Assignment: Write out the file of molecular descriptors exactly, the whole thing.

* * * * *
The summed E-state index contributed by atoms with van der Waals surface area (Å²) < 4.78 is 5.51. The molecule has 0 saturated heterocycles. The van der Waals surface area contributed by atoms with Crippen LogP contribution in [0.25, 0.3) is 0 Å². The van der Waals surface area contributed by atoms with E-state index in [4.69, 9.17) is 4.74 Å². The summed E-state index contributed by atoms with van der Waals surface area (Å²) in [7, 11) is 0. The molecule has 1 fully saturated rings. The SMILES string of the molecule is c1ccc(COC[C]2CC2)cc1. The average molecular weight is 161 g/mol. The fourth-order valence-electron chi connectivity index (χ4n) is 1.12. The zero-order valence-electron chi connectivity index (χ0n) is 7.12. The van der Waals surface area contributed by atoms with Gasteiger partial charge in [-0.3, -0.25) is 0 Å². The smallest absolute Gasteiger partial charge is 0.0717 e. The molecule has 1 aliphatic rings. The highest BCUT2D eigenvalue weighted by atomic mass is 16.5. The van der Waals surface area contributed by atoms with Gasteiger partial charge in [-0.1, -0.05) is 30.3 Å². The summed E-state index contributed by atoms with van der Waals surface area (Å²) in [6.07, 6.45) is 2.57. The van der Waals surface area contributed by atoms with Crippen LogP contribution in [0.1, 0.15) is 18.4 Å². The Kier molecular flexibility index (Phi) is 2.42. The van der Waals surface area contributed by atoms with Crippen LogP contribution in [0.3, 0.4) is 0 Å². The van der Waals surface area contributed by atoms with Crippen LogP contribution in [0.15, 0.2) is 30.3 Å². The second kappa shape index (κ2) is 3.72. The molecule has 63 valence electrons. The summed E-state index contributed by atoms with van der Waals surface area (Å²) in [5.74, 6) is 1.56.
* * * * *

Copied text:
The summed E-state index contributed by atoms with van der Waals surface area (Å²) < 4.78 is 5.51. The molecule has 0 saturated heterocycles. The van der Waals surface area contributed by atoms with Crippen LogP contribution in [0.25, 0.3) is 0 Å². The van der Waals surface area contributed by atoms with E-state index in [4.69, 9.17) is 4.74 Å². The summed E-state index contributed by atoms with van der Waals surface area (Å²) in [7, 11) is 0. The molecule has 1 fully saturated rings. The SMILES string of the molecule is c1ccc(COC[C]2CC2)cc1. The average molecular weight is 161 g/mol. The fourth-order valence-electron chi connectivity index (χ4n) is 1.12. The zero-order valence-electron chi connectivity index (χ0n) is 7.12. The van der Waals surface area contributed by atoms with Gasteiger partial charge in [-0.3, -0.25) is 0 Å². The smallest absolute Gasteiger partial charge is 0.0717 e. The molecule has 1 aliphatic rings. The highest BCUT2D eigenvalue weighted by atomic mass is 16.5. The van der Waals surface area contributed by atoms with Gasteiger partial charge in [-0.1, -0.05) is 30.3 Å². The summed E-state index contributed by atoms with van der Waals surface area (Å²) in [6.07, 6.45) is 2.57. The van der Waals surface area contributed by atoms with Crippen LogP contribution in [0.1, 0.15) is 18.4 Å². The Kier molecular flexibility index (Phi) is 2.42. The van der Waals surface area contributed by atoms with Crippen LogP contribution in [0.3, 0.4) is 0 Å². The van der Waals surface area contributed by atoms with Crippen LogP contribution in [0.15, 0.2) is 30.3 Å². The second kappa shape index (κ2) is 3.72. The molecule has 63 valence electrons. The summed E-state index contributed by atoms with van der Waals surface area (Å²) in [5.74, 6) is 1.56.